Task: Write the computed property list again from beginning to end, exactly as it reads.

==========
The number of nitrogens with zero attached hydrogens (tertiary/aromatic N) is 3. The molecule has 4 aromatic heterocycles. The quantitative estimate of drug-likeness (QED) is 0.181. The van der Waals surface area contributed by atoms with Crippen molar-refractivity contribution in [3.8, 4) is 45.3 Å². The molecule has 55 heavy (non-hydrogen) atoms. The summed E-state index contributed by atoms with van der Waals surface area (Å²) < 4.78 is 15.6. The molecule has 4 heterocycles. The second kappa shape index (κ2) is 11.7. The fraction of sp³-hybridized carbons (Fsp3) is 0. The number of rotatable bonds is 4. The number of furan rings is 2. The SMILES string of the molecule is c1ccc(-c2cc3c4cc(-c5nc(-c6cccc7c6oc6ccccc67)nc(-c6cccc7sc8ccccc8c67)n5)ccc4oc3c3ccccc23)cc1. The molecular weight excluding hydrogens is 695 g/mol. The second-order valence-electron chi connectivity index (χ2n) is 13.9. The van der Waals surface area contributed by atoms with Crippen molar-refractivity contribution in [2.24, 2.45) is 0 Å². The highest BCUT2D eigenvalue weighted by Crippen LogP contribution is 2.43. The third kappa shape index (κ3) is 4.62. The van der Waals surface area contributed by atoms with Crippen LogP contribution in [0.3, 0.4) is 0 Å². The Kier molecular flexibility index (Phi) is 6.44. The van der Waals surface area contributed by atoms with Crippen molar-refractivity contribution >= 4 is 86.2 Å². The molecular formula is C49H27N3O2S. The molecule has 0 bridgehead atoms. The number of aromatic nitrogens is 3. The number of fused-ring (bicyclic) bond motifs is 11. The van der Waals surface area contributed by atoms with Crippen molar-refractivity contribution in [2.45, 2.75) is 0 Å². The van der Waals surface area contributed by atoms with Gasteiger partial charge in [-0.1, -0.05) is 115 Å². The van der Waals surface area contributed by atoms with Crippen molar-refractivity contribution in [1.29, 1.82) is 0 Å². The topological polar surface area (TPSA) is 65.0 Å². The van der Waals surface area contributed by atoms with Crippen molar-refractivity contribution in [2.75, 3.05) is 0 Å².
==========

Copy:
The number of nitrogens with zero attached hydrogens (tertiary/aromatic N) is 3. The molecule has 4 aromatic heterocycles. The quantitative estimate of drug-likeness (QED) is 0.181. The van der Waals surface area contributed by atoms with Crippen molar-refractivity contribution in [3.8, 4) is 45.3 Å². The molecule has 55 heavy (non-hydrogen) atoms. The summed E-state index contributed by atoms with van der Waals surface area (Å²) < 4.78 is 15.6. The molecule has 4 heterocycles. The second kappa shape index (κ2) is 11.7. The fraction of sp³-hybridized carbons (Fsp3) is 0. The number of rotatable bonds is 4. The number of furan rings is 2. The SMILES string of the molecule is c1ccc(-c2cc3c4cc(-c5nc(-c6cccc7c6oc6ccccc67)nc(-c6cccc7sc8ccccc8c67)n5)ccc4oc3c3ccccc23)cc1. The molecular weight excluding hydrogens is 695 g/mol. The second-order valence-electron chi connectivity index (χ2n) is 13.9. The van der Waals surface area contributed by atoms with Crippen molar-refractivity contribution in [2.24, 2.45) is 0 Å². The highest BCUT2D eigenvalue weighted by Crippen LogP contribution is 2.43. The third kappa shape index (κ3) is 4.62. The van der Waals surface area contributed by atoms with Crippen LogP contribution in [0.3, 0.4) is 0 Å². The Kier molecular flexibility index (Phi) is 6.44. The van der Waals surface area contributed by atoms with Crippen molar-refractivity contribution >= 4 is 86.2 Å². The molecular formula is C49H27N3O2S. The molecule has 0 bridgehead atoms. The number of aromatic nitrogens is 3. The number of fused-ring (bicyclic) bond motifs is 11. The van der Waals surface area contributed by atoms with Crippen molar-refractivity contribution in [2.45, 2.75) is 0 Å². The van der Waals surface area contributed by atoms with Gasteiger partial charge in [-0.1, -0.05) is 115 Å². The van der Waals surface area contributed by atoms with Crippen molar-refractivity contribution in [1.29, 1.82) is 0 Å². The topological polar surface area (TPSA) is 65.0 Å². The van der Waals surface area contributed by atoms with Crippen molar-refractivity contribution in [2.75, 3.05) is 0 Å².